On June 16, I received notification that my blog post on introduced lizards in Hawaii was live on the internet. The last paragraph in that article is about western fence lizards (Sceloporus occidentalis), where I ask people who see them in BC, to report the observation (with a picture if possible), or tag the occurrence in iNaturalist. Western fence lizards were on Matsuda et al.’s (2006) radar as a potential immigrant since the species exists so close to the Canadian border.
Between submitting that blog post and it going live, the plea for lizard sightings was answered. A report came my way of a western fence lizard loose in BC. I had always assumed the first record would surface in the Okanagan region, since several anecdotes from there suggest fence lizards are already present as far north as Oliver. Furthermore, field guides show western fence lizards just south of the Okanagan region (St. John 2002; Stebbins and McGinnis 2018) and Storm et al. (1995) presented a range map for western fence lizards having a straight line at the international border. Lizards don’t recognize political boundaries, so there is no way Storm et al.’s map is accurate. Fence lizards would do really well in the orchards, fence lines and piles of fruit crates of the southern Okanagan.
Instead of the Okanagan, the first record of a western fence lizard in British Columbia came from the Cloverdale area of Surrey, on June 6, 2020.
Our first confirmed western fence lizard was a juvenile, and it had lost its tail to some would-be predator. We have no idea how this lizard arrived in BC; most likely it is a stow-away from south of the international border. It could have been an escaped pet, or maybe there is a population now in the area that has gone unreported. The lizard is still loose, but we are hoping to catch it and add it to the museum collection.
The lizard is strangely coloured for a western fence lizard, but it does have the yellow-orange tint to the rear surfaces of the fore and hind limbs. The other possible look-alike in the region, though not in Canada, is the sagebrush lizard (Sceloporus graciosus), which has white on the undersides of its limbs. Sagebrush lizards are in Washington, but nowhere near as close to BC as western fence lizards (Storm et al. 1995; St. John 2002; Stebbins and McGinnis 2018). The nearest population of western fence lizards in Puget Sound is at Cherry Point, about 27 km south of where the Cloverdale specimen surfaced, thanks to a researcher in 1990 who released a handful of fence lizards to see if a population would get established.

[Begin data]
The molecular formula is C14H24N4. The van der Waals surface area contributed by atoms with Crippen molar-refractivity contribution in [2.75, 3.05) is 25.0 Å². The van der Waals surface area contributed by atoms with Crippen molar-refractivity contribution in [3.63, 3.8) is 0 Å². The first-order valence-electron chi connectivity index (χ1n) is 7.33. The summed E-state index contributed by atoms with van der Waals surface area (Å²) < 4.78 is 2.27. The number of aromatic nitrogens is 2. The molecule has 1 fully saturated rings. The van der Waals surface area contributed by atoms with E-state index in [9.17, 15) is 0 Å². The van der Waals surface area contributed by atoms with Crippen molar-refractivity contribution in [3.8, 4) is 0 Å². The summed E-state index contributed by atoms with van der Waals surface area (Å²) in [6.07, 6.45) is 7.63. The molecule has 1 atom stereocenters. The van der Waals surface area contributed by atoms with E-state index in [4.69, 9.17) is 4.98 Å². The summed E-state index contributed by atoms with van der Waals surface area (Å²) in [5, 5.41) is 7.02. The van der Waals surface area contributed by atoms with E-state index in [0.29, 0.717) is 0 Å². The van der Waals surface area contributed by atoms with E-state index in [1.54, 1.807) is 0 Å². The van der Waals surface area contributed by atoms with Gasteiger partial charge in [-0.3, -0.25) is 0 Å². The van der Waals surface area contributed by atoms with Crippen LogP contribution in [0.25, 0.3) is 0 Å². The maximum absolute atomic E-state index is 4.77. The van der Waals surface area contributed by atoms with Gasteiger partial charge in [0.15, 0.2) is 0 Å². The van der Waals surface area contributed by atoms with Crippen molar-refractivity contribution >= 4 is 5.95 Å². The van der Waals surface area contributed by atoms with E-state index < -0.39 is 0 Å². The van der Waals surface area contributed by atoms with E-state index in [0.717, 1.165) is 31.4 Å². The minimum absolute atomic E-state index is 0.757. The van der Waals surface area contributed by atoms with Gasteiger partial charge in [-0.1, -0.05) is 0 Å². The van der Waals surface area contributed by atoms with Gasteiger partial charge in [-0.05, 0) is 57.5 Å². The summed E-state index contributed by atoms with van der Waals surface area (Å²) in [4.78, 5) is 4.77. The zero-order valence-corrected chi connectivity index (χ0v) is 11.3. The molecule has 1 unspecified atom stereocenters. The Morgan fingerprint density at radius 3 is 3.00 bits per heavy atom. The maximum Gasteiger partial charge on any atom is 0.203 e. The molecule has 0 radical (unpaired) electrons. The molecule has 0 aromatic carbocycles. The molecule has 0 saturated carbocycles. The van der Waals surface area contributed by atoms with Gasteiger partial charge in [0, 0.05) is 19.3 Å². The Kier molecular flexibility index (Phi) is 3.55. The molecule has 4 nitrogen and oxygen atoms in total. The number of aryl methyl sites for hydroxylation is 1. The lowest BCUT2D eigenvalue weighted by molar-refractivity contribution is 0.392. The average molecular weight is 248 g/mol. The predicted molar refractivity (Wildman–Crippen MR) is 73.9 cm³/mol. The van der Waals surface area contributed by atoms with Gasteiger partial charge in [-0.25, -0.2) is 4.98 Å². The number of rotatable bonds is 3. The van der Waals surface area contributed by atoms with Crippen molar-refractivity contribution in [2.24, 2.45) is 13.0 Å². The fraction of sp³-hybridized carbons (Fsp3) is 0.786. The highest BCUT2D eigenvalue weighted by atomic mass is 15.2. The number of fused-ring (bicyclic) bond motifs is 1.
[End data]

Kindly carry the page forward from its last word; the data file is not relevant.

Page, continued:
In addition to this Cloverdale record in Surrey, a western fence lizard was reported on iNaturalist, April 2019, at MacNeill Secondary School, Richmond, British Columbia. However, this 2019 report cannot be verified since neither specimen nor photograph are available. Perhaps a second western fence lizard is loose in BC. Maybe it’s a sagebrush lizard. It would be great to get a picture of that Richmond reptile to verify the species.
And I am still not giving up on the Okanagan—if you live anywhere between Summerland and the international border, keep your eyes peeled for fence lizards!
Some background information:
Matsuda, B. M., D. M. Green, and P. T. Gregory. 2006. Amphibians and Reptiles of British Columbia. Royal BC Museum, Victoria, British Columbia, Canada.
Stebbins, R. C., and S. M. McGinnis. 2018. Peterson Field Guide to Western Reptiles and Amphibians. Houghton Mifflin Harcourt, Boston, Massachusetts.
St. John, A. 2002. Reptiles of the Northwest, British Columbia to California. Lone Pine Press, Renton, Washington.
Storm, R. M., W. P. Leonard, H. A. Brown, R. B. Bury, D. M. Darda, L. V. Diller, and C. R. Peterson. 1995. Reptiles of Washington and Oregon. Seattle Audubon Society, Seattle, Washington.